Top of the Tasman Glacier, New Zealand (10.10.12)
As a Kiwi he probably knew the Aoraki/Mount Cook National Park peaks better than any other. He climbed Mount Cook, New Zealand’s highest point, via the south ridge on 30th January 1948. Although I am not personally a climber, I have been fortunate enough to enjoy the drama and magnificence of the views he would have seen from the top.
I have always been drawn to the hills, and often built trips around hiking, scrambling or skiing up, over or around a particular mountain range. Whilst I think it is difficult to beat Europe for day walks in the Alps, Pyrennes or Scottish Highlands, probably the most impressive walk & ski combination I have experienced was on top of the Tasman Glacier at Mount Cook.
Flying up onto the glacier’s high plateau, in the shadows of Mount Cook and Mount Tasman, I joined a small group of friends taking two weeks’ food, bundles of all-weather ski equipment, seal skins and an impressive selection of Scottish whiskies.
Based in the most precariously perched weather station-hut we hiked and skied the deserted fresh powder bowls and mountain gullies of this remarkable National Park.
As well as enjoying views stretching from coast to coast, we could also gaze down New Zealand’s longest glacier pulling 27 kms away past our hut into the valley below. We lived in a Narnia World away from all of mankind.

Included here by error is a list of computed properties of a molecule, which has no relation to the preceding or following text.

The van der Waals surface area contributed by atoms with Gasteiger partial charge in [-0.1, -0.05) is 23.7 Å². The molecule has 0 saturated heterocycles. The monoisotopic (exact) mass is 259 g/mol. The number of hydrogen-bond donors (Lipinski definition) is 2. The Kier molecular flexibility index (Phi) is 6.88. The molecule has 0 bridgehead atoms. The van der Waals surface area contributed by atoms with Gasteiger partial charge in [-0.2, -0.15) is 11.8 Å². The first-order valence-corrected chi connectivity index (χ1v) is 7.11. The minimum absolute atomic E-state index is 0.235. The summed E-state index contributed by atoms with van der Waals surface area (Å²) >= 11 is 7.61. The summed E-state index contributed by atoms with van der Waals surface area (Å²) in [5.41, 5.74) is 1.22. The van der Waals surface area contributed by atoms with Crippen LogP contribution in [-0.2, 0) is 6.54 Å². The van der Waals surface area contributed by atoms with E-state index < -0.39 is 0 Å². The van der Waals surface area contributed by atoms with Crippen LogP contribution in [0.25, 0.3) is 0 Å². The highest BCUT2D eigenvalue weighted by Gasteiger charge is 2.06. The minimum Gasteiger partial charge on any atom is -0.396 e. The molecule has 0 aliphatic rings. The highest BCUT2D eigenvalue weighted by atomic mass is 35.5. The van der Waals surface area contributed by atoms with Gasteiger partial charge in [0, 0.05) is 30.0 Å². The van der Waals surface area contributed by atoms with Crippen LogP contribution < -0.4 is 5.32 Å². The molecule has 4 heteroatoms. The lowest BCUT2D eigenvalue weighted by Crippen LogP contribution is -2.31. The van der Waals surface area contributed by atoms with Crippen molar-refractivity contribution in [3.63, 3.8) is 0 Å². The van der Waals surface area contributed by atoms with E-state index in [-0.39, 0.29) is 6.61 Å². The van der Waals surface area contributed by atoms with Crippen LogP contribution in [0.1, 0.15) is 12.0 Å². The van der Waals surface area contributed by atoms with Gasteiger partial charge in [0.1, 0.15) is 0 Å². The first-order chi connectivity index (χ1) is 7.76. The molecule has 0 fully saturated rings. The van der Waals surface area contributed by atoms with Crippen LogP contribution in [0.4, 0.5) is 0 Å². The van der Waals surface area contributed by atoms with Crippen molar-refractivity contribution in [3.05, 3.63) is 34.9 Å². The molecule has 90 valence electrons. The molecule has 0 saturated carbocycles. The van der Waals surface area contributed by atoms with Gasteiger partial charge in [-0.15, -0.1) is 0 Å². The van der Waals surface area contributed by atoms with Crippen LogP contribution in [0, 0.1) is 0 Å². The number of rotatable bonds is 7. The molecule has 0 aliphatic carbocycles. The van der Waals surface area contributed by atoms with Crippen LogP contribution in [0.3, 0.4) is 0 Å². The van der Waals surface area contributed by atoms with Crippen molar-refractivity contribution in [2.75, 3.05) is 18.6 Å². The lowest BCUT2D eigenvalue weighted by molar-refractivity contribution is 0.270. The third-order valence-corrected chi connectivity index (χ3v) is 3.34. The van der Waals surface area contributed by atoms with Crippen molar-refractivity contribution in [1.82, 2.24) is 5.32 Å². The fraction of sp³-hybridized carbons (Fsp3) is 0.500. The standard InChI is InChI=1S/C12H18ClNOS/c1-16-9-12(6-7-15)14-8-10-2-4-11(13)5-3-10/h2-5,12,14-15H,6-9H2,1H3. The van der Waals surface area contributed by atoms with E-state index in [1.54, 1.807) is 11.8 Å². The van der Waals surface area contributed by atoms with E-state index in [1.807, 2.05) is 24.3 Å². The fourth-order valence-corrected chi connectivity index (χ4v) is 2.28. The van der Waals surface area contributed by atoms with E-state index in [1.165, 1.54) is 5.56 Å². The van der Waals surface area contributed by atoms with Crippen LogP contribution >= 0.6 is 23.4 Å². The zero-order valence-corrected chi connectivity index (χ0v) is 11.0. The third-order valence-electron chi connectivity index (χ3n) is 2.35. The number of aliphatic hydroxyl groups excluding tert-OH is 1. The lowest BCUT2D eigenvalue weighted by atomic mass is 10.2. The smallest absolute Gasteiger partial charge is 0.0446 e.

Every morning we woke to a foot of fresh powder snow, blue skies and a mountain silence punctuated by the odd crash of falling ice and ominously strong whispers of wind.
With seal skins strapped to our skies we spent our days climbing high above our enormous winter wonderland, before skiing down through the upper mountain bowls atop a 600 metre ice base.
At Nomadic Thoughts we continue to arrange over-glacier flights, upland treks and ski touring to this region, and one noticeable fact is that the Tasman Glacier itself is receding at an alarming rate. Whilst these images of the upper glacier remain, the Mueller, Hooker and Tasman glaciers are reportedly retreating at approximately 180 metres a year.
The mountain top views across one of the southern hemisphere’s most impressive landscapes remain as dramatic today as they were sixty years ago, but were Edmund Hillary still alive he would not recognise the local glacial scenery – not least as the 2011 Canterbury earthquake reportedly dislodging an additional 30 million metric tons of ice from the terminal face alone.
Although today’s glacier – covering an area of 101 square kilometres, starting at a height of 3,000 metres – does still offer a perfect environment for wannabe Himalayan mountaineers, estimates imply that the Tasman Glacier will disappear in a matter of decades, certainly sooner than any of its Himalayan cousins.